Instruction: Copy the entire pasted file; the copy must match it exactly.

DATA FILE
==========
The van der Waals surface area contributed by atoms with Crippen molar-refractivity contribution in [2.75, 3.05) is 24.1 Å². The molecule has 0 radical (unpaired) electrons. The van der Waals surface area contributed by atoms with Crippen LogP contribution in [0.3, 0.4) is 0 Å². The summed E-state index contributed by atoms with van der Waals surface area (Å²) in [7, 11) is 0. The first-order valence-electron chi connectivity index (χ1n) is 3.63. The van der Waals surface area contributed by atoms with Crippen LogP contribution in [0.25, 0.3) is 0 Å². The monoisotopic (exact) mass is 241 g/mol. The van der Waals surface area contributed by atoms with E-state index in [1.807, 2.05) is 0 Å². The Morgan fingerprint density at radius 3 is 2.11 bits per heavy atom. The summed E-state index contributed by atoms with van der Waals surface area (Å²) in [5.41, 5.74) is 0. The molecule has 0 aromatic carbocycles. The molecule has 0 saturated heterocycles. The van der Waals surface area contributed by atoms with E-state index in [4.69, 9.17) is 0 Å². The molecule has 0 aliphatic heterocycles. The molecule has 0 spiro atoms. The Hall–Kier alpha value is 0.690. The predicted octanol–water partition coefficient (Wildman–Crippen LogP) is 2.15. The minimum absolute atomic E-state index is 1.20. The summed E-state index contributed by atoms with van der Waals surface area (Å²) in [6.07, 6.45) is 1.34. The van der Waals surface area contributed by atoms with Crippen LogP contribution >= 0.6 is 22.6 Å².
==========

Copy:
The van der Waals surface area contributed by atoms with Crippen molar-refractivity contribution in [2.75, 3.05) is 24.1 Å². The molecule has 0 radical (unpaired) electrons. The van der Waals surface area contributed by atoms with Crippen LogP contribution in [0.3, 0.4) is 0 Å². The summed E-state index contributed by atoms with van der Waals surface area (Å²) in [7, 11) is 0. The first-order valence-electron chi connectivity index (χ1n) is 3.63. The van der Waals surface area contributed by atoms with Crippen LogP contribution in [0.25, 0.3) is 0 Å². The monoisotopic (exact) mass is 241 g/mol. The van der Waals surface area contributed by atoms with E-state index in [1.807, 2.05) is 0 Å². The Morgan fingerprint density at radius 3 is 2.11 bits per heavy atom. The summed E-state index contributed by atoms with van der Waals surface area (Å²) in [5.41, 5.74) is 0. The molecule has 0 aromatic carbocycles. The molecule has 0 saturated heterocycles. The van der Waals surface area contributed by atoms with E-state index in [4.69, 9.17) is 0 Å². The molecule has 0 aliphatic heterocycles. The molecule has 0 spiro atoms. The Hall–Kier alpha value is 0.690. The predicted octanol–water partition coefficient (Wildman–Crippen LogP) is 2.15. The minimum absolute atomic E-state index is 1.20. The summed E-state index contributed by atoms with van der Waals surface area (Å²) in [6.07, 6.45) is 1.34. The van der Waals surface area contributed by atoms with Crippen LogP contribution >= 0.6 is 22.6 Å².